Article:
Juan Bonilla, a Spanish Journalist and author of a book for children, has written a novel entitled The Nubian Prince. It is about a sex-slave scout. It is very funny.
Moises Froissard Calderon is your typical misdirected, recently-graduated liberal arts major who, not knowing what to do with his degree, attempts to save the world by joining a nonprofit circus operating in a Brazilian landfill for the edification (and education) of orphaned scavenger-children. Unfortunately, he’s unable to stomach either the juggling acts or the ominous odors, and retreats under a cloud of spiritual disgust. He might have stewed in his ideological juices forever, had not a chance encounter with an employee of Club Olympus suggest another way to help humanity’s disenfranchised souls – by employing them as sexual “machines” in a high-end, multinational sexual parlor. As Calderon scouts “pieces” from refugee camps and war zones, we learn that Club Olympus, which might sound like Les Miserables, is really more like modern Las Vegas: that is, a systematized, highly bureaucratized establishment. And Calderon’s ambition, to his own surprise, chrysalises into a reflection of any company man: he strives to be promoted out of his down-and-dirty position as a scout, and to an office job as a branch manager.
His meal ticket arrives in the form of a blurry photograph of a man – the Nubian Prince – whose beauty is undeniable, but whose presence is elusive. It sends Calderon scampering off to the southern coast of Spain. There he weaves through the immigrant underworld, finally uncovering an ultimate fighting circuit where The Prince enjoys an undefeated record as a fighter (apparently spurred to victory after victory by recollecting a village legend in which his grandfather was captured by white hunters, and displayed in a zoo).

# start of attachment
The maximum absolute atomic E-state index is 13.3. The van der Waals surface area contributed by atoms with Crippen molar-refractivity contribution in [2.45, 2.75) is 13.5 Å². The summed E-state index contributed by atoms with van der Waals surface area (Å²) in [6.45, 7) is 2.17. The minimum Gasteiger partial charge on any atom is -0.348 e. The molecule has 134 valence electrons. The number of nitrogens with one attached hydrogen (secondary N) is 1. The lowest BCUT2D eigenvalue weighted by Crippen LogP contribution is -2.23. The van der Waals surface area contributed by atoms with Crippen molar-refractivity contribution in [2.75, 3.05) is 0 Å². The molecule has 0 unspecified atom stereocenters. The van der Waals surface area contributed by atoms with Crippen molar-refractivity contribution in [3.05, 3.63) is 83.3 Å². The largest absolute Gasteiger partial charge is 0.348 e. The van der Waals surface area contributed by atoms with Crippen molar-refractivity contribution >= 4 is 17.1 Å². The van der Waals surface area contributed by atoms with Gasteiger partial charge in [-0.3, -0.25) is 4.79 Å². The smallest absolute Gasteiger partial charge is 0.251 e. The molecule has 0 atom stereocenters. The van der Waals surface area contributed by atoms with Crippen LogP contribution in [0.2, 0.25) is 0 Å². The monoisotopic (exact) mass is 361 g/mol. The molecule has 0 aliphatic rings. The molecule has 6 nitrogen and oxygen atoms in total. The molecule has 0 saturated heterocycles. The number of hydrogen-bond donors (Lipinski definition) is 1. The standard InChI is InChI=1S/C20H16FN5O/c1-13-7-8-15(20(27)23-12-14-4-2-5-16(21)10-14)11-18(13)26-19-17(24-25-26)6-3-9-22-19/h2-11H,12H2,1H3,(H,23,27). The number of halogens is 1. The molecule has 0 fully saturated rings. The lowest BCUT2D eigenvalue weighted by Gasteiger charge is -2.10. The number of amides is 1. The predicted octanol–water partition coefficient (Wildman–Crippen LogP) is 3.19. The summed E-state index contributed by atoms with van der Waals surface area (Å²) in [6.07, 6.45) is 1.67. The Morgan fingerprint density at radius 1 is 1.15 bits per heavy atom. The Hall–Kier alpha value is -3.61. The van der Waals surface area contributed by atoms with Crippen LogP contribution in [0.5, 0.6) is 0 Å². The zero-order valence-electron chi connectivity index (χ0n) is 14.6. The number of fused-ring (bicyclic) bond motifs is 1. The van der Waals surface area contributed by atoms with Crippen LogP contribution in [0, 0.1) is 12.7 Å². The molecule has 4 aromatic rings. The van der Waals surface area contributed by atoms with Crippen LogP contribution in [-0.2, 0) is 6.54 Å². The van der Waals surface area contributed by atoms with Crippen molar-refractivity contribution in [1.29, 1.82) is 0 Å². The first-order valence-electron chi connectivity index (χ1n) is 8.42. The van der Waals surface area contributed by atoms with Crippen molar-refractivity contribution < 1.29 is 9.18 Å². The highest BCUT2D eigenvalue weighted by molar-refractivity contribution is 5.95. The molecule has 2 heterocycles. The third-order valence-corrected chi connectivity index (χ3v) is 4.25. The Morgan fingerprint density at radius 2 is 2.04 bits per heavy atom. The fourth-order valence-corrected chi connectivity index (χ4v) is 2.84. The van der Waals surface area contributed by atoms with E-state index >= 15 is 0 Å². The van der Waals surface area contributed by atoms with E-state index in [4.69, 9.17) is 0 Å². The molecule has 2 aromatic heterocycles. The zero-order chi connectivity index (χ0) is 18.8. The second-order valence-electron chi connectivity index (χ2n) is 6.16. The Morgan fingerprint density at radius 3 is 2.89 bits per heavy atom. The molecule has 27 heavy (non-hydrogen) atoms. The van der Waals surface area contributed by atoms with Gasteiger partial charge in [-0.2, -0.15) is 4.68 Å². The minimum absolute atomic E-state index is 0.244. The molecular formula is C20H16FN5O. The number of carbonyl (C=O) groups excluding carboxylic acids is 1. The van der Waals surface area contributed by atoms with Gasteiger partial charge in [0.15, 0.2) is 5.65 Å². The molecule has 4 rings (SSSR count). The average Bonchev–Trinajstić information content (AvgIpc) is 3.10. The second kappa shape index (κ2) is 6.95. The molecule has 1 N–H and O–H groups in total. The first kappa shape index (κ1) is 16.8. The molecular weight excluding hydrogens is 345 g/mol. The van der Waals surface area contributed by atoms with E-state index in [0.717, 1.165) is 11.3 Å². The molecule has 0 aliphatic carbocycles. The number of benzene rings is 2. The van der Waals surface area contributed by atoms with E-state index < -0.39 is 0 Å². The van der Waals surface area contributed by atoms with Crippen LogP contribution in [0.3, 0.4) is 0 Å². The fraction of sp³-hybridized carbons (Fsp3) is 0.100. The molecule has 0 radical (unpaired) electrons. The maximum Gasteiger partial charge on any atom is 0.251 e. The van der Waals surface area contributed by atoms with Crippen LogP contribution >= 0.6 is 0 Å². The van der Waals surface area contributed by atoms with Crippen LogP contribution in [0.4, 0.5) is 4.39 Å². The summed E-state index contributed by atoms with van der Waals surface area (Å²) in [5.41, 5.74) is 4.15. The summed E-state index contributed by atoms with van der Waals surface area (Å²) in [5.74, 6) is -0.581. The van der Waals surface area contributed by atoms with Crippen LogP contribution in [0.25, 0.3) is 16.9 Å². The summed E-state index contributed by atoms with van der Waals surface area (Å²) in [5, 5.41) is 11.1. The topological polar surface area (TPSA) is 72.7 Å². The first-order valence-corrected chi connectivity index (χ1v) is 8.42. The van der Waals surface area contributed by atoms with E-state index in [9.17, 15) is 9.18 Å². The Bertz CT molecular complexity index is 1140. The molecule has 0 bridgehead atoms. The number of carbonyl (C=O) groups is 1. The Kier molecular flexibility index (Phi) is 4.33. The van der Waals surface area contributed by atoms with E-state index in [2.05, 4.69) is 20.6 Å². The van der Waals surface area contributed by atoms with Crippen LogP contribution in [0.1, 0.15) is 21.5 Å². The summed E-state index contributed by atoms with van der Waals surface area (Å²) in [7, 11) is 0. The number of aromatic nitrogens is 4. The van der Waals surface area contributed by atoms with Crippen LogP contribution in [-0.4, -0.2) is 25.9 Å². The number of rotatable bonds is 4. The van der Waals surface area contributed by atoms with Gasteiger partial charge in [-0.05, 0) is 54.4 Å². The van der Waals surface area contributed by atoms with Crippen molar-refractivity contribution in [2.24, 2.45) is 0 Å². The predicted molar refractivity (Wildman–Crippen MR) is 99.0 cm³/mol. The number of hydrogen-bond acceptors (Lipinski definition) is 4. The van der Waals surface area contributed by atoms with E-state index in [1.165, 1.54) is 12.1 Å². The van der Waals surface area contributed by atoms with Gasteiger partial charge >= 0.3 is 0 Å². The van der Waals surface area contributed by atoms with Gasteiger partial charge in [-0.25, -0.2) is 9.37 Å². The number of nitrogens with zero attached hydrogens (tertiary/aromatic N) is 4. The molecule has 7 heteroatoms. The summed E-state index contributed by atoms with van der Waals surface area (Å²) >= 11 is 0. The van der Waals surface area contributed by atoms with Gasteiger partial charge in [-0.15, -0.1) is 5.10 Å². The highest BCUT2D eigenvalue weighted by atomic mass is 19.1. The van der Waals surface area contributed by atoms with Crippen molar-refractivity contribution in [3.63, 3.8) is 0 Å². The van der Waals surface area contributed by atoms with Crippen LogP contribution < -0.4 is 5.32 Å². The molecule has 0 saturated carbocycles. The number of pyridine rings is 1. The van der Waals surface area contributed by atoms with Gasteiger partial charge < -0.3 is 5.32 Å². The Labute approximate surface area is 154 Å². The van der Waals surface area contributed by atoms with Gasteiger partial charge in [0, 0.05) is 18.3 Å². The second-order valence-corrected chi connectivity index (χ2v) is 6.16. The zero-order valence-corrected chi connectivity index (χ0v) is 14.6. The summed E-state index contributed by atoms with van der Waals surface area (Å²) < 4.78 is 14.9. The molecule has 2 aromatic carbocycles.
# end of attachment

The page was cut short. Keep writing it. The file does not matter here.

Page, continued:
There’s a curious secrecy surrounding the respective “professional” manifestations of eros and thanatos – it’s hard not to see their compartmentalization as a reflection of global capitalism at large. Calderon, though certainly aware that life in the Club is nowhere near as cushy as he makes it sound, feels sincerely that he’s “helping” these gorgeous refugees obtain a better life. And the words he uses to “pitch” potential pieces sound eerily (or hilariously) similar to the reasons that justify many a corporate career: play the game for a few years, save up some money, then quit and help your family. Small wonder, then, that he finds his sex drive begin to atrophy, and gradually becomes obsessed with a budding love relationship between the Prince and another of the “pieces” he’s scouted – a fascination that ends, inevitably, in disaster.
Read incorrectly, The Nubian Prince might feel like a creative exposé of global capitalism’s exploitation of marginalized cultures, and its ongoing denial of macroscopic responsibility by offering fringe tidbits to the privileged few. Should Calderon ever be promoted to that air-conditioned office, he would wield a responsibility that risked more serious interpretation. But the proportions and terminology of this novel are just too outlandish to be taken with a straight face; and Calderon’s position as a “middleman” of both body and soul leads him bumbling from one compromising adventure to the next, reinforcing his status as a comedic archetype. When, at the end of the novel, the Prince calls him a “scumbag,” his reaction, after some deliberation, is to grin and shuffle away. Scumbag: it’s an easy insult, but could just as easily be the job title on a business card. Why not enjoy it for what it is? I suspect you will, too.
About the author:
Miles Clark used to volunteer at McSweeney’s, The Believer, Zoetrope: All-Story, and Opium. He currently reviews for www.newpages.com, and edits No Record Press (www.no-record.com). His first novel has just been published. He lives in Brooklyn.